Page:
Turning to what might happen with (especially Fed and ECB) statements regarding QE reversals, we intuitively expect the ECB to wait until the Fed has already started. Either way, we expect prudence to prevail, and for the ECB to begin to taper its balance sheet later than the Fed – and to keep its policy rate rather lower than the Fed’s for the foreseeable future. Absent political disaster in the US, we expect the ECB to narrowly ‘win’ the currency depreciation war on a 6-12 month view. Mario Draghi’s speech at Jackson Hole (24-26th August) is being billed as a landmark, at which he might provide a few clues regarding ECB balance sheet-tapering, although in practice we expect him to ‘follow the Fed’ in this, partly to keep the euro down. To reiterate: the major central banks will not want to individually or collectively provoke a ‘taper tantrum’ by tapering at the same time, or in size; although the emerging world is much stronger than it was in 2013, there are still frailties. In conclusion: the dollar has probably already discounted much Trump-related bad news (and lower US GDP forecasts), while markets should not get too excited about cyclical improvement in the eurozone when the degree of required structural change in the single-currency bloc remains substantial. We expect the euro/dollar rate to trade in a range of 1.17 to about 1.05 on a 6-12 month view.
“US health-care will take a long time to put right”
Republicans were last week unable to find ‘repeal’ or ‘repeal and replace’ proposals capable of getting at least 50 votes in the Senate (where the party has a 52-48 majority), so it looks as though the whole discussion will start from the beginning, and as Republican Senator John McCain had indicated it should. Replacing Obama care was supposed to provide significant savings, designed to facilitate tax reform and infrastructure spending. Also, Republican leaders working on tax reform released a statement confirming the scrapping of the Border Adjustment Tax, following opposition from the retail sector. Again, this was supposed to be a major revenue generator. Looking forward, Republican leaders will try to get a tax reform deal through Congress in the autumn. Hopefully the party will be more united on this issue, and certainly this was the earlier expectation, and also one on which many Democrats might agree. Otherwise, General John Kelly, head of Homeland Security, was chosen late last week by President Trump to replace Reince Priebus as White House Chief of Staff, and following accusations that Priebus had leaked information. The selection of Priebus in the first place was designed to help bridge gaps between Trump and substantial parts of the Republican Party.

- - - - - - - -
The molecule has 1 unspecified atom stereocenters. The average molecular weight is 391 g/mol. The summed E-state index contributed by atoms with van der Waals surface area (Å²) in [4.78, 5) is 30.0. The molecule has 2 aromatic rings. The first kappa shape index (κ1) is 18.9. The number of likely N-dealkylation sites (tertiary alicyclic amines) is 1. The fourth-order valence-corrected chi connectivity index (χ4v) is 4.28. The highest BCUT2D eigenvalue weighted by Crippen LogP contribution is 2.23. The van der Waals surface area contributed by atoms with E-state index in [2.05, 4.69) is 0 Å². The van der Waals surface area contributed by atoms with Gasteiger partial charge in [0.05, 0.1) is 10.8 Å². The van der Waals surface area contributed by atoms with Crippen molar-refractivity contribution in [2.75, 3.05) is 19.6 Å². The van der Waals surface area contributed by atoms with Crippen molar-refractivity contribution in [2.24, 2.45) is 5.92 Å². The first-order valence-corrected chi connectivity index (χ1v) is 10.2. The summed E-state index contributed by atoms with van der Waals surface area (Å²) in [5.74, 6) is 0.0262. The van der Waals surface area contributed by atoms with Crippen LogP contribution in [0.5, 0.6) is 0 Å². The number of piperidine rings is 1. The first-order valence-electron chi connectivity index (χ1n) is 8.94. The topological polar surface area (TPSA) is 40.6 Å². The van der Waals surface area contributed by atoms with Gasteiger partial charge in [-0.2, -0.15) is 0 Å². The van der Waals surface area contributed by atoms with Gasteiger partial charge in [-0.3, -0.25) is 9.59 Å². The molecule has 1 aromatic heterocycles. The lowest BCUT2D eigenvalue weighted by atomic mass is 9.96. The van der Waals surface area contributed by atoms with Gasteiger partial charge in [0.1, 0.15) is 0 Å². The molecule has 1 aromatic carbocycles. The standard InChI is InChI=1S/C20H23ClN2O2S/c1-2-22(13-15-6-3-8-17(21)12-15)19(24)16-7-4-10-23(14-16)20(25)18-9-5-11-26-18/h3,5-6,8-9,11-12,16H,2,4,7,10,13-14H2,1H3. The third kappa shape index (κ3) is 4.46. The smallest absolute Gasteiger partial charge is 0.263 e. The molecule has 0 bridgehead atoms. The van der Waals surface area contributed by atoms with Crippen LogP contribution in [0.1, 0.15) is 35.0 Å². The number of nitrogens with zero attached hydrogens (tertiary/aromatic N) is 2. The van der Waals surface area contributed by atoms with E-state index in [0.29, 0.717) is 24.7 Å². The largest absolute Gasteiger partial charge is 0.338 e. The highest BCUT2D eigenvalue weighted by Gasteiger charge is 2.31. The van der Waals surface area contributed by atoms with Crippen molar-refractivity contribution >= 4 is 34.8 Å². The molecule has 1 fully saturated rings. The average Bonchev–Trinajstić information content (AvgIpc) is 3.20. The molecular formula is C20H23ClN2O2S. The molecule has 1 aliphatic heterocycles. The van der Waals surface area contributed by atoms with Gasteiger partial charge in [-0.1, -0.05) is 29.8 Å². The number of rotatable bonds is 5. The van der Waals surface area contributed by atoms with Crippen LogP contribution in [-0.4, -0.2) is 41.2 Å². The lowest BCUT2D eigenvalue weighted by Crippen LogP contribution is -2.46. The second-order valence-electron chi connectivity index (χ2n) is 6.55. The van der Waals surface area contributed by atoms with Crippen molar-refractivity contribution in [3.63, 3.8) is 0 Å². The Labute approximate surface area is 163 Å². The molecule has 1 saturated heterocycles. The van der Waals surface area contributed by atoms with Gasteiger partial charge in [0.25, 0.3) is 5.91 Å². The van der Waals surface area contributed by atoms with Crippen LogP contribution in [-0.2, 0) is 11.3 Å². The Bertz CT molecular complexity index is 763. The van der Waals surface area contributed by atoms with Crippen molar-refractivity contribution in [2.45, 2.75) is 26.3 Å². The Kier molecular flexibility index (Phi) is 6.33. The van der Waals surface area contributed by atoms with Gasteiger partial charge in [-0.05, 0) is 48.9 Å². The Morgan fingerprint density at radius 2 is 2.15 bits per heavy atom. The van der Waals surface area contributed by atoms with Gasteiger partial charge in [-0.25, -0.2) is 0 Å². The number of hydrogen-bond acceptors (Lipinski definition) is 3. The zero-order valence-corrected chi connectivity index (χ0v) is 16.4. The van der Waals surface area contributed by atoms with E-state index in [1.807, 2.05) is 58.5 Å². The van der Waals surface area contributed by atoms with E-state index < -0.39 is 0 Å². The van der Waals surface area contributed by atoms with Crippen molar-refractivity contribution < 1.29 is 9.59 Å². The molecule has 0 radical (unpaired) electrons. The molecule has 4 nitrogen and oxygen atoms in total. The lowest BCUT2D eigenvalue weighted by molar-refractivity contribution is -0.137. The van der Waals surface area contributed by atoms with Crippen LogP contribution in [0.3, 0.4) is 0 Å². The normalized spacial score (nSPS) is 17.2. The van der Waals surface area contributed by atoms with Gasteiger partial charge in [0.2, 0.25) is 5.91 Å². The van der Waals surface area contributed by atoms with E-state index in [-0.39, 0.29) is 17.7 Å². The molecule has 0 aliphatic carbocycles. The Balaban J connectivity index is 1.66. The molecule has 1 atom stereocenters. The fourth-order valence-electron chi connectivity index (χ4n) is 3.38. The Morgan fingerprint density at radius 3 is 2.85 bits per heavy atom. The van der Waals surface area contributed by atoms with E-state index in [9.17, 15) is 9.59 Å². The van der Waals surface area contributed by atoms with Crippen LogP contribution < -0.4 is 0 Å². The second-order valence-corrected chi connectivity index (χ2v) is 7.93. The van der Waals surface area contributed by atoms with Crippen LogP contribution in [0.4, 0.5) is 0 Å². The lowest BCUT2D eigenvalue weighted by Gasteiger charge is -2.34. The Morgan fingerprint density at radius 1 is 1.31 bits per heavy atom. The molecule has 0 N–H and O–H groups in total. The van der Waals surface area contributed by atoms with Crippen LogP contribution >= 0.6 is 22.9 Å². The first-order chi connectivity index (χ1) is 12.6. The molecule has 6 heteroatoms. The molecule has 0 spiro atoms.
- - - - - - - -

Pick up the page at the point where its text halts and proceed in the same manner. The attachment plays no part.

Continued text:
“The overweight in Asia-Pacific equities has been averaged-up”
INVESTMENT SUMMARY: The Asset Allocation Committee met late last week, and decided to further edge up the weighting in Asia Pacific (ex-Japan) equities, out of cash. This includes China, Australia, South Korea, Hong Kong, Taiwan, Singapore, Indonesia, Malaysia, Thailand, and the Philippines. A small underweight position has been retained in North American equities, and also in European equities, although readers will remember that a few weeks ago profits were taken in Technology, a sector in which the models are now neutral. Health-care is overweight.
“The work done by the IMF is important in our analysis”
Last week’s results from Amazon (for instance) may be a sign that a short-term, market-bearish rotation may now evolve. Returning to the big picture, the logic of gradually increasing the Asia Pacific (ex-Japan) equity weighting in many ways draws on the kinds of observations and conclusions discussed in the IMF summary provided earlier. In all other respects investment policy remains unchanged.